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ISO 28007
CITADEL has participated in the ISO 28007 process through the Security for Complex Environments Group (SCEG) which feeds directly into the UK Government debate on Maritime Security.  Our attitude to quality indicators such as ISO is progressive and we work hard to ensure we are at the forefront of industry implementation of ISO Standards.

Below is an overview of our experience with the nascent Maritime Security industry regulation and the actions we are taking to improve our approach to quality & security management.



ISO 28007 was incepted by the International Maritime Organisation (IMO), the specialised Maritime agency of the United Nations with responsibility for the safety and security of shipping at sea, in May 2012.  The IMO appointed ISO (International Standards Organisation) to investigate the possibility of drafting a Maritime Security Standard.

In November 2012, at the Maritime Security Council (MSC) 91 accepted ISO 28007 as being the preferred method of oversight that it would use to regulate Maritime Security Companies.


A History of  Regulation

ISO 28007 is the first unilateral standard that has been introduced by the into the Maritime Security field to holistically regulate and control Maritime Security Service Providers (MSSP’s).  There have been efforts to regulate the industry which have had varying levels of success.  Perhaps the most successful was the introduction by North of England P&I Club of the auditing of Maritime Security Companies by external risk manager Gray Page which began the process of separating the competent from the incompetent.  This might have served as a widespread method of regulating the industry had more P&I clubs joined with North methods.  However there were criticisms and it clearly would not have been fair to nominate Gray Page as the sole auditor for all MSSP’s.  However, it was an excellent solution for North of England Members.


Security Associations

Other solutions included the establishment of a variety of ineffective Security Associations.  In 2009 the fashion of the industry was to start a Maritime Security Company.  By 2012 the latest fad had evolved to the establishment of a Maritime Security Auditing company.  Various organisations appointed themselves as the guiding solution to the Maritime Security Industry which was growing out of control with an acknowledged lack of oversight of both the companies and the individuals working within the Industry.  The threat of nightclub bouncers issued with weapons , which had happened in Iraq, loomed large and BIMCO acted fast.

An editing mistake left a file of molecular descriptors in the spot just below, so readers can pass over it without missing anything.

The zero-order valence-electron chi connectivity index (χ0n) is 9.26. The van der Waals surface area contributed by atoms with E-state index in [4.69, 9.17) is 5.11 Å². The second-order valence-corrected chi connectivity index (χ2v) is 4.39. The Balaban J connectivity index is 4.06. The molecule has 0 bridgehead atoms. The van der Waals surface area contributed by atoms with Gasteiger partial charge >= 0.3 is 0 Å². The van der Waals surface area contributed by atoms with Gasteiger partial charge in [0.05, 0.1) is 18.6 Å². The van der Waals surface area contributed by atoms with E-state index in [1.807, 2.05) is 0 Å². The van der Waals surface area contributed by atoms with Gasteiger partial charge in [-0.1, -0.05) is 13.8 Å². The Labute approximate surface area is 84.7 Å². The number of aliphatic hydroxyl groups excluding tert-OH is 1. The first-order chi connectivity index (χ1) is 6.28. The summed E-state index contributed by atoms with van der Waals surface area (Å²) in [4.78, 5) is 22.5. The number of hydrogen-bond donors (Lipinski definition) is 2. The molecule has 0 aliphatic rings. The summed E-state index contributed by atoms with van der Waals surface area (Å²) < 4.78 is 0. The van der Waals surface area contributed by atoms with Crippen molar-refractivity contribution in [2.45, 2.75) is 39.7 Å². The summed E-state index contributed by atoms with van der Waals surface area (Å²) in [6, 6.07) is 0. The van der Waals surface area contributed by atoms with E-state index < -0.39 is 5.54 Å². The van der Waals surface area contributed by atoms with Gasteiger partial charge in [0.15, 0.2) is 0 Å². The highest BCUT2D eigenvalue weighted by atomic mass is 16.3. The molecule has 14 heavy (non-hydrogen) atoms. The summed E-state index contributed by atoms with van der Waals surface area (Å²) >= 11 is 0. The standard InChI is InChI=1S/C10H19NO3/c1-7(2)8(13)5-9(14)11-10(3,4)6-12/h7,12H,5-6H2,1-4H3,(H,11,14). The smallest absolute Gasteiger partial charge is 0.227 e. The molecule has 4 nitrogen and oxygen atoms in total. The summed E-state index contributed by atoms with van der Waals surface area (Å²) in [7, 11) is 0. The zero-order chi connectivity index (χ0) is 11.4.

Led by former Royal Marine Giles Noakes, BIMCO saw the need to protect ship-owners and to unify the standards that Maritime Security Companies were expected to uphold.  The introduction of GUARDCON by BIMCO on the 28th of March 2012 introduced a framework for regulation by standardising the contractual basis on which Shipping Companies would contract with Maritime Security Companies.  It protected the Maritime Security Operative by ensuring they were properly trained and equipped with the proper background.  It guided the Shipping Company towards quality and provided them with indemnities that would protect them in the event of negligence on behalf of the MSSP.  And finally it protected the Maritime Security Company, by levelling the field and enabling them to compete on a more equal basis.


Owners Responsibility

However the GUARDCON did not go far enough.  The onus for auditing the MSSP still ultimately rested with the owner.  The P&I club could go so far to ensure contractual compliance and that it members were protected but a robust method for auditing security companies and looking carefully at how they conducted their internal affairs was still lacking. Without an invasive onsite investigative tool the Shipping Industry lacked the guarantee of quality from a MSSP that it required.

In the modern world it is all to easy to set oneself up as a functioning business based on the infrastructure of a phone and a website.  ISO 9001 audits offered a level of scrutiny, but the auditing bodies and the auditors themselves sadly lacked the in depth knowledge required to search inside an MSSP and to understand whether they were truly operating legally, or whether they simply appeared to be.


Lloyds Register to audit CITADEL

ISO 28007 bridges this gap.  Currently in the United Kingdom only two bodies are been accredited to audit Maritime Security Companies.  They will visit those business at their UK headquarters and their overseas outposts to assess their competence not only of their management but also of their embarked personnel.  One of those organisations is LRQA, whom Citadel has chosen to audit their ISO28007 Security Management System.

Citadel welcomes the introduction of the ISO standard.  We are amongst the first company to undergo an audit by Lloyds Register of Quality Assurance (LRQA) and we expect to be amongst the first companies to be accredited to ISO28007.  You will see regular updates to our news as this process happens.

LRQA will visit our offices in July.  In August we will be letting existing clients know the outcome of their initial findings.  The path to effective regulation has been a long one, but by focusing on quality over quantity Citadel Maritime is well placed to guide our clients through it.
Mission Statement
Citadel Maritime enables people to operate safely in high risk maritime environments, by delivering simple solutions to the complex challenge of protecting assets and reputation.